The search for authenticity has become a fad in the last generation. It’s applied both internally and externally – we look for ‘authentic’ things or experiences in the world, and we try to be ‘authentic’ ourselves. It may be a reaction to the superficiality of consumerism. But it is subject to a sort of uncertainty principle – the more you look for authenticity, the less authentic anything will seem.
I’m traveling right now and see this search in tourism. Authentic experience outings are everywhere now. It could be seeing the authentic poverty of the Brazilian favelas, or it could be these Chinese tourists taking photographs of themselves mowing British suburban lawns. It could be ‘experiencing the city with a local.’ But by definition, it can’t be authentic even when the people really are local, at least if you are defining local as an experience untainted by tourism. All interactions will be affected by the money-exchange nature, or by act of explaining their day as they go about it, or showing off for the audience, or having to make sure the foreigner enjoys the experience. What they say they do, or how they do it when including you, isn’t what they would do if you weren’t there. And so you will always have to chase that perfect ‘authentic’ experience – which is the experience you would be having if you weren’t having it. Or at least if you were having it spontaneously and through no planning whatsoever. But of course you have to plan it to make sure you have it.
You also see this with sites like Airbnb or especially Couchsurfing. You supposedly get to stay with a real person, not a hotel, and make an authentic relationship. But this isn’t ‘authentic’ either, in the sense of genuinely local, for the simple reason that the kind of people who let strangers and foreigners into their home on a regular basis are by definition never the regular kind of people in whatever place. They are often foreigners themselves, especially in the EU. And of course, it’s really a business transaction, not a friendship.
Trying Too Hard
Many travelers know the above or start to realize it with time. It then starts to look like the tourist that are into these experiences are trying too hard to chase something that isn’t there. Eventually they realize you should just see what you want to see and do what you want to do, and not worry about how ‘real’ and ‘authentic’ it is as long as you aren’t hurting anyone. It’s your experience, and no one else is having it quite the same way, and that’s as authentic as it gets.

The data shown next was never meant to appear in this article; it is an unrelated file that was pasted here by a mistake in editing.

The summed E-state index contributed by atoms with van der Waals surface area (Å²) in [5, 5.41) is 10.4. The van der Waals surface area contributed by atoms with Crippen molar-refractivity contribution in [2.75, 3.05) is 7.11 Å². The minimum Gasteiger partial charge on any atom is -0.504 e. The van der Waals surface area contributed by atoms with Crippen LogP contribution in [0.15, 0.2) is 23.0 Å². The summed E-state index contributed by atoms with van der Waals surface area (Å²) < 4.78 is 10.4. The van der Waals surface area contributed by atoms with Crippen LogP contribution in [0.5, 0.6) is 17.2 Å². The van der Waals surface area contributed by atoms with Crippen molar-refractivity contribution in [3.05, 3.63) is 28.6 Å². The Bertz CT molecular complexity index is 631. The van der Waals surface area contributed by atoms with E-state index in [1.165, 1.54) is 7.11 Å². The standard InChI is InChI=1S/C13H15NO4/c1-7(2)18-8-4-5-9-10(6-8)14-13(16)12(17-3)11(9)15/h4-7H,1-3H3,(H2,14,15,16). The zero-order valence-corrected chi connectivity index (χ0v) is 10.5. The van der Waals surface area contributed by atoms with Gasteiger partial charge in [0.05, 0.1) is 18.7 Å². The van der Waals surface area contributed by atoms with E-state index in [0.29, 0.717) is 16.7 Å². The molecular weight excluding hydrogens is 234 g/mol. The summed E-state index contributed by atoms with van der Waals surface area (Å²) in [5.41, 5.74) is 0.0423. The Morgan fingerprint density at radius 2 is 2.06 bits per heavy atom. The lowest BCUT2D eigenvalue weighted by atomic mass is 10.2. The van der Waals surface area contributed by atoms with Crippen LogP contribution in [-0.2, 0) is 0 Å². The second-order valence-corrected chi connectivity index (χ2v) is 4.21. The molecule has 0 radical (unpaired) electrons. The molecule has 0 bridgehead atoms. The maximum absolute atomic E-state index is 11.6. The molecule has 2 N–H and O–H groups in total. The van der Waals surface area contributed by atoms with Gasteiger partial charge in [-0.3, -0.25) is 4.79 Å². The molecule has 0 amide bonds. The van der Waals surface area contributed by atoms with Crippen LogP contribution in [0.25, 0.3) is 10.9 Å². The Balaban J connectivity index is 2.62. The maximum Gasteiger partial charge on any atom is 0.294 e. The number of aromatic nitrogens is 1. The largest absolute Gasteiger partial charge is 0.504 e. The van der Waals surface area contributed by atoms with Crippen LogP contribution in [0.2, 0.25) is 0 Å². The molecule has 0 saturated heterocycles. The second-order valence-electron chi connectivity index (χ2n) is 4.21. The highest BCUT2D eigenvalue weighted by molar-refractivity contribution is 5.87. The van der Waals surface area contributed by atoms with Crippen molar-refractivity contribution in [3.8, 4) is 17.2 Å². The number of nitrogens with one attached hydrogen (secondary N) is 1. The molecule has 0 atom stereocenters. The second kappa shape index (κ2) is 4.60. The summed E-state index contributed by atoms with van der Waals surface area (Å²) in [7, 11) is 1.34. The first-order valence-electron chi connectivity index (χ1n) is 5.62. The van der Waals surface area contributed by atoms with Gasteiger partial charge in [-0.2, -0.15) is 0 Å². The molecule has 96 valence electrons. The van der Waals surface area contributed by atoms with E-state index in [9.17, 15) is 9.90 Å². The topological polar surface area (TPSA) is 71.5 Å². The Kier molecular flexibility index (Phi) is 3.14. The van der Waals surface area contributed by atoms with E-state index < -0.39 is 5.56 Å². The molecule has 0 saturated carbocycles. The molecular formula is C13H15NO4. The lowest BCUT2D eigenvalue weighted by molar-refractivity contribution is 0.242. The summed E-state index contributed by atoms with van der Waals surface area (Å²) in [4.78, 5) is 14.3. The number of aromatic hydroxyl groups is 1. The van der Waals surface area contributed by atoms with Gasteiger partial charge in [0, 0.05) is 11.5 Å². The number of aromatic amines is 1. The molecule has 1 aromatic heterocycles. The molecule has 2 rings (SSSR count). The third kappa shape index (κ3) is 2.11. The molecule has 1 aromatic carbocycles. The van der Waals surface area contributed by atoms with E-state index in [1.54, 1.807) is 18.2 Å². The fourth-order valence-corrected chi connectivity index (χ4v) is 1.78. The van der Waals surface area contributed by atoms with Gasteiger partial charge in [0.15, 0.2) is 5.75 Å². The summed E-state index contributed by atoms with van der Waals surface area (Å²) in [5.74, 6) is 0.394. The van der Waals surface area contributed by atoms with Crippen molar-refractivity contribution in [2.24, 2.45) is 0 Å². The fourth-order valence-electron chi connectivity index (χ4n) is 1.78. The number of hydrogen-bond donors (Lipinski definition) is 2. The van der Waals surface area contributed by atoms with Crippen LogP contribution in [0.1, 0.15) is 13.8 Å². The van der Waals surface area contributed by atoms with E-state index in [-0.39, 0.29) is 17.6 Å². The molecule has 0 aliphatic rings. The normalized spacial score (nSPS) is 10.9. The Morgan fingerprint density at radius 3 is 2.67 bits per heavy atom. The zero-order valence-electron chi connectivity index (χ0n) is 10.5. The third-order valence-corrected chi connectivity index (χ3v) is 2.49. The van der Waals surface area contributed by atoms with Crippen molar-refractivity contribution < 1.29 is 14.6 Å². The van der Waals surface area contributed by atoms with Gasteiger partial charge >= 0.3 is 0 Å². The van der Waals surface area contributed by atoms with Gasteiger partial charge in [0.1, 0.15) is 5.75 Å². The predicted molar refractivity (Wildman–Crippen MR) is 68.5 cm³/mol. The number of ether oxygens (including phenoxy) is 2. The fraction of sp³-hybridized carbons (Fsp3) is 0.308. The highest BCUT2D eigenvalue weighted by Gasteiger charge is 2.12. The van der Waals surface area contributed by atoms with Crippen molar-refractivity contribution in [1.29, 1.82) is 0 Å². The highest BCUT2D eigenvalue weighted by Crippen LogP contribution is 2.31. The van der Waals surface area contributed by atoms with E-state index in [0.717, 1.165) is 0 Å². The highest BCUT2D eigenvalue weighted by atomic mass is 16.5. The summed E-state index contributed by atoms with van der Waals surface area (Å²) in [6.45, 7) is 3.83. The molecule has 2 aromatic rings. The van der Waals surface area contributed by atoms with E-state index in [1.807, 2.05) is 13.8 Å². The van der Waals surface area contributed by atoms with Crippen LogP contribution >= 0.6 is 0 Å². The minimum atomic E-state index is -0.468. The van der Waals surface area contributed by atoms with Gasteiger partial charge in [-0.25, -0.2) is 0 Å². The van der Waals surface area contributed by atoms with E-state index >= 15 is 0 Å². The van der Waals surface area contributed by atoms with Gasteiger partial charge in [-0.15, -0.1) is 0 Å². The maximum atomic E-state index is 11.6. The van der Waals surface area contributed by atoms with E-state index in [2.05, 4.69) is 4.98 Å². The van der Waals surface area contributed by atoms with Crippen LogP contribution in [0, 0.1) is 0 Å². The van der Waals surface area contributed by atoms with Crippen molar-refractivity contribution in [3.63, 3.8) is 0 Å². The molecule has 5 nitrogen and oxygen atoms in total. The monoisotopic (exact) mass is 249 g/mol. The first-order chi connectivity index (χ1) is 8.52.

We all know this closer to home. The friends and acquaintances who try for constant authenticity often come off as the most appearance-driven, and the most prone to using buzzwords, because they have to show how aware and authentic they are. Think hipsters showing edgy uniqueness by all being the same.
The ‘Real You’
While the ones who do this are very noticeable, most people aren’t trying so hard for Instagram authenticity. But a lot of more normal people still believe that they have a ‘real me’ which is sometimes different from what they do or say. By this logic the real you is the one that coworkers or even friends don’t see. It’s the thoughts, feelings, and urges you don’t act on, or only show in certain situations with like-minded people.
It’s a theory of layers – we believe that we have an outer layer and inner, more authentic, layers.
This Makes No Sense
Whatever you decide to show or hide in any given situation, for whatever reasons, you are the one who made that decision of what to do and say. There are always other people with similar thoughts in similar situations, who did and said something else. One of you is not more authentic than the other.
Or to put it another way, your actions are always authentically you. They can’t be anything else or anyone’s else. Existence is always authentic.
If you don’t like your coworkers, but act nice to them because it’s easier that way, you are authentically a person who hides unproductive feelings in a social situation. When you want to dress a certain way, but don’t because most people would find it ridiculous or offensive, you are authentically a person who weighs their own aesthetic instincts against feedback from society before making a decision. And if you want to speak up about something you don’t agree with, but don’t because you are afraid of the response, you are authentically a person who decided the risks outweigh the benefits. Maybe you were absolutely right to do so or maybe you were a coward. But either way it was authentically you being you.
Actions Are What Matters
The secret to avoiding this anxiety is to concentrate on actions. Actions are what matters. It is not a bad thing if you don’t act on all of your thoughts and feelings. Everyone has all sorts of thoughts and feelings and not all of them are productive or helpful. Maturity is both training your thoughts and feelings to be more appropriate, but also learning to consciously decide whether and how to act on the feelings and thoughts you may be having. This action will be based on your responsibilities and general social harmony. You decide based on experience what the effect will be, and whether it’s worth it. This isn’t wrong. Being influenced by the situation around you isn’t the same as being subsumed by it. You are the combination of your inner life and the world around you. Neither part is more you.
So, if you worry that you are being inauthentic because you have feelings you aren’t acting on, ask yourself if not acting was a conscious decision. If you really don’t think it’s worth it to act on those feelings for whatever reason, then don’t. If you realize there wouldn’t be much downside that you care about, then act. But either way it’s an equally ‘authentic’ decision, because it’s what you did in your life for your reasons.